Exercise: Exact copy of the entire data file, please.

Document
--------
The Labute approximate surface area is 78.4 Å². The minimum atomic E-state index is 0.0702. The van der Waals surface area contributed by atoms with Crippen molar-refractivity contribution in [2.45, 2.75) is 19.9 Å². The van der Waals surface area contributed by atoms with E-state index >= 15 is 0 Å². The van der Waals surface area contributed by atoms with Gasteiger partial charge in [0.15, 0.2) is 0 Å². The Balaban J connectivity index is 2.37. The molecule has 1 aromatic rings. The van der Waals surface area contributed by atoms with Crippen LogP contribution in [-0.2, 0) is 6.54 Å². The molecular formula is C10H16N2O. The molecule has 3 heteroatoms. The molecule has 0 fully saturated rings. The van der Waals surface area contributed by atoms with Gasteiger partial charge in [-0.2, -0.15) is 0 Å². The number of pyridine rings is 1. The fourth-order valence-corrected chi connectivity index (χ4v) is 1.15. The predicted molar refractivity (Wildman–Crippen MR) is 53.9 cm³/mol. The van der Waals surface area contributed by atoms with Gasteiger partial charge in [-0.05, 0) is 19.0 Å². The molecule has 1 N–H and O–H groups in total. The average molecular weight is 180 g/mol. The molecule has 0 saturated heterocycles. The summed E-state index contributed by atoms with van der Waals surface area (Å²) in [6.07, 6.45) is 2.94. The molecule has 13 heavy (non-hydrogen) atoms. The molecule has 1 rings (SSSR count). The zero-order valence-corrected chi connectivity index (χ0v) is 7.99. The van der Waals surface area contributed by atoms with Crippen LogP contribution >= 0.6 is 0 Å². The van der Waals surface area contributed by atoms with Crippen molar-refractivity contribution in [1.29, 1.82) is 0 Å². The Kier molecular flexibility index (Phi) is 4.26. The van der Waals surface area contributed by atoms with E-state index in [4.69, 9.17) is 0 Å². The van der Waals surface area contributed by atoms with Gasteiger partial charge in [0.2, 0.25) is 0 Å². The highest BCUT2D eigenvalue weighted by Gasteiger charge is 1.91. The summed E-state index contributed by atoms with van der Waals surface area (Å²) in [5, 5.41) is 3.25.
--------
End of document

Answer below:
The Labute approximate surface area is 78.4 Å². The minimum atomic E-state index is 0.0702. The van der Waals surface area contributed by atoms with Crippen molar-refractivity contribution in [2.45, 2.75) is 19.9 Å². The van der Waals surface area contributed by atoms with E-state index >= 15 is 0 Å². The van der Waals surface area contributed by atoms with Gasteiger partial charge in [0.15, 0.2) is 0 Å². The Balaban J connectivity index is 2.37. The molecule has 1 aromatic rings. The van der Waals surface area contributed by atoms with Crippen LogP contribution in [-0.2, 0) is 6.54 Å². The molecular formula is C10H16N2O. The molecule has 3 heteroatoms. The molecule has 0 fully saturated rings. The van der Waals surface area contributed by atoms with Gasteiger partial charge in [-0.2, -0.15) is 0 Å². The number of pyridine rings is 1. The fourth-order valence-corrected chi connectivity index (χ4v) is 1.15. The predicted molar refractivity (Wildman–Crippen MR) is 53.9 cm³/mol. The van der Waals surface area contributed by atoms with Gasteiger partial charge in [-0.05, 0) is 19.0 Å². The molecule has 1 N–H and O–H groups in total. The average molecular weight is 180 g/mol. The molecule has 0 saturated heterocycles. The summed E-state index contributed by atoms with van der Waals surface area (Å²) in [6.07, 6.45) is 2.94. The molecule has 13 heavy (non-hydrogen) atoms. The molecule has 1 rings (SSSR count). The zero-order valence-corrected chi connectivity index (χ0v) is 7.99. The van der Waals surface area contributed by atoms with Crippen LogP contribution >= 0.6 is 0 Å². The van der Waals surface area contributed by atoms with Crippen molar-refractivity contribution in [1.29, 1.82) is 0 Å². The Kier molecular flexibility index (Phi) is 4.26. The van der Waals surface area contributed by atoms with E-state index in [4.69, 9.17) is 0 Å². The van der Waals surface area contributed by atoms with Gasteiger partial charge in [0.2, 0.25) is 0 Å². The highest BCUT2D eigenvalue weighted by Gasteiger charge is 1.91. The summed E-state index contributed by atoms with van der Waals surface area (Å²) in [5, 5.41) is 3.25.